Bustle Book Club

Comedian Catherine Cohen's Poetry Reads Like Your Most Salacious Group Chat

"I'm always looking to read something that seems very personal or intimate."

Comedian Catherine Cohen first fell in love with poetry as a moody teen. "In English class, whenever we'd talk about The Romantics, I'd be like, 'Yes, more, more,'" she tells Bustle. "I just love sobbing about my feelings on the floor of the bathroom, and poetry seemed like it was for people who sob on the floor of the bathroom when they're in high school and beyond." Though she found solace in the words of Romantic era poets like William Blake, John Keats, and William Wordsworth, Cohen's first attempts at writing her own poems were "embarrassing." (Her words, not ours.) "They were all just like, 'Tonight, the sun isn't shining, but the moon is in your heart,'" she says with a laugh.

For a long time Cohen, 29, wrote solely in the realm of comedy. She co-founded the humor podcast Seek Treatment, launched a weekly cabaret show in New York City, and appeared on popular shows like High Maintenance and Broad City. But in her downtime, Cohen still found herself gravitating towards poetry. "I started reading some more contemporary poetry that I felt gave me permission to talk like a person actually speaks. So I started writing things that just felt more immediate," she says. "I remember sitting at a cafe with my boyfriend and being like, 'Oh, I'm just going to write a poem about being stressed that I might have a yeast infection,' because that's kind of what's going on with me, you know?"

Cohen's debut poetry collection, God I Feel Modern Tonight, is full of short, snappy takes on everything from crumming (the act of crying while you come), to Mary-Kate and Ashley Olsen, to, of course, yeast infections. The poems are comprised of the material you'd find deep on your Notes app, or in the depths of your group chat with your most salacious girlfriends — and for Cohen, that's exactly the point. "I'm always looking to read something that seems very personal or intimate," she says. "So I just feel like the more honest I can be about my life, the more people are going to be like, 'Oh, that feels really true.'"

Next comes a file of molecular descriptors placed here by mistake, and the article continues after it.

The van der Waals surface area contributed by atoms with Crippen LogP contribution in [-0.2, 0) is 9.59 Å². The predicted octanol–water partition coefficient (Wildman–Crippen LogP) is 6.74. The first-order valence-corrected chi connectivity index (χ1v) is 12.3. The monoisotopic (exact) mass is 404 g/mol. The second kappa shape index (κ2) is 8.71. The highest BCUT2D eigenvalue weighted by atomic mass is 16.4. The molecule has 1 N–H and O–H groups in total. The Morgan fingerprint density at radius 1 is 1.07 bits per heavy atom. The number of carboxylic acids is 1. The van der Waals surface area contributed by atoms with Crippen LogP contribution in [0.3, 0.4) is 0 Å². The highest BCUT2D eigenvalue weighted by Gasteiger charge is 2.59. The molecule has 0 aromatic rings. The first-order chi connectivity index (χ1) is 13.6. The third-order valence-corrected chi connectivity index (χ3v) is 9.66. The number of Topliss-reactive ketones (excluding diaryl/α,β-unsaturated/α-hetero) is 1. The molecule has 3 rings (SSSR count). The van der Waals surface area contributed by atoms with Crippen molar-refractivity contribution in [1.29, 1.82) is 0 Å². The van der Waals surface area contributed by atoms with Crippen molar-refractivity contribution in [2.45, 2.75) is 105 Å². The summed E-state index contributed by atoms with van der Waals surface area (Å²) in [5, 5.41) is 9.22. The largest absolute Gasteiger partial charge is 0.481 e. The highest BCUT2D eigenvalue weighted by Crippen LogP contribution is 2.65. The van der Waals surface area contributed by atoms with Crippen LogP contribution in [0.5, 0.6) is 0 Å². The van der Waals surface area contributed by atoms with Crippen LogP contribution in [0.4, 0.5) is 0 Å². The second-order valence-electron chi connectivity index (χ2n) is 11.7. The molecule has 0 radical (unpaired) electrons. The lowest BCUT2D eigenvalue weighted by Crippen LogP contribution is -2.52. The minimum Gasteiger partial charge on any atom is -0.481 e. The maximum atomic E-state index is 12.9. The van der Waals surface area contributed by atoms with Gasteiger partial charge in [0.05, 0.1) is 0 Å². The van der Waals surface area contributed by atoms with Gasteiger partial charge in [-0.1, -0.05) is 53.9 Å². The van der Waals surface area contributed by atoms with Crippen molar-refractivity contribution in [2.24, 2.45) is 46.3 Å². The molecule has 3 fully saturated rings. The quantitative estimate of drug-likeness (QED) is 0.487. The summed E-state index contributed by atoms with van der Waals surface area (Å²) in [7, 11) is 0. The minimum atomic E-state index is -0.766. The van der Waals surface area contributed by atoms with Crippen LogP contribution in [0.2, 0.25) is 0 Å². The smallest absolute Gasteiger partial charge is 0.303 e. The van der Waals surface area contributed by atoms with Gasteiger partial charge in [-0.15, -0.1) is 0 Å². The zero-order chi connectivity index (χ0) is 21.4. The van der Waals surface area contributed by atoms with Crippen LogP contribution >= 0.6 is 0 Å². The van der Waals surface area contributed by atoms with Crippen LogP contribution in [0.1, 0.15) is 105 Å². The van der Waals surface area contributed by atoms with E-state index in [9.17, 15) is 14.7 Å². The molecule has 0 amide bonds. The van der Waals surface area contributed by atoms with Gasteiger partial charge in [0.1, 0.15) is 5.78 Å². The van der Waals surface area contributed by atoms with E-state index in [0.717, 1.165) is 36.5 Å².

Below, Cohen reflects on lo-fi hip hop, eating raw garlic, and her love of Sheila Heti.

On seeking advice from female nonfiction writers:

When I'm depressed in my apartment feeling like nothing's going my way, I just want to read stories about women who have been down in the f*cking dumps [to see] how they picked themselves up. Because I'm like, "Well, I think of them as having it all. So what's their story?" I like people like Maggie Nelson and Sheila Heti, just women who are so vulnerable in the way they write, but are so strong. I remember when I read How Should a Person Be a few years ago and Heti says something like, "Who cares what people say? What people say has no effect on your heart." And I was just like, "F*ck yes. It doesn't matter what you tell me, the way I feel is how I feel and nothing will change that."

On not having a writing routine:

I would pay like $10 million to know how to have any kind of routine. Basically when [inspiration] comes, it comes. And when it doesn't, it doesn't. I get a lot of amazing ideas between like 4:00 AM and 8:00 AM as I'm lying in bed and can't fall back to sleep because I've had like three glasses of wine. If I have the energy to reach over and put something in my Notes app, I'm so proud of myself.

The poems in the book were written so sporadically. I'm definitely not someone who's like, "I write every day and wherever I go I carry a notepad and I jot down interesting things." I usually just spit a bunch of sh*t out at once and kind of move it around. I rarely edit or change anything, or go back and look at it.

On the three drinks she always has at her desk:

I'm psycho about water. I'm always insanely hydrated. Evian's my favorite water. No offense to Fiji, love that girl too. But obviously I try and use the tap and I'll drink it out of a big water bottle. I'll also have black coffee, hot. It doesn't have to be fancy because I can't tell if coffee's good or bad. I don't have that palate. Also, I keep drinking it when it's like ice cold, as the day goes on. But I can't really have more than a cup or I'll go cuckoo la choochoo. Then I'm obsessed with Diet Coke because it's amazing.

On her love of lo-fi hip hop:

I'm obsessed with the YouTube channel lofi hip hop because I love having music on, but it can't have words. So [this channel is] just instrumental. It's kind of fuzzy and it sounds like a rainy day. I sometimes also write to rain sounds. I'm really obsessed with Headspace. I love their bedtime stories, and they do one called Cabin Downpour that's just rain sounds for like 500 minutes. I like writing to that because it feels really cozy and romantic to be like, "I have to write because it's raining and I can't go outside!"

On her pre-show ritual:

When I have shows and stuff coming up, which obviously I don't right now, I'll drink these horrific ginger, garlic, orange, oil of oregano mixtures to make sure I don't get sick. I just chug that sh*t and eat raw garlic.

This interview has been edited and condensed for clarity.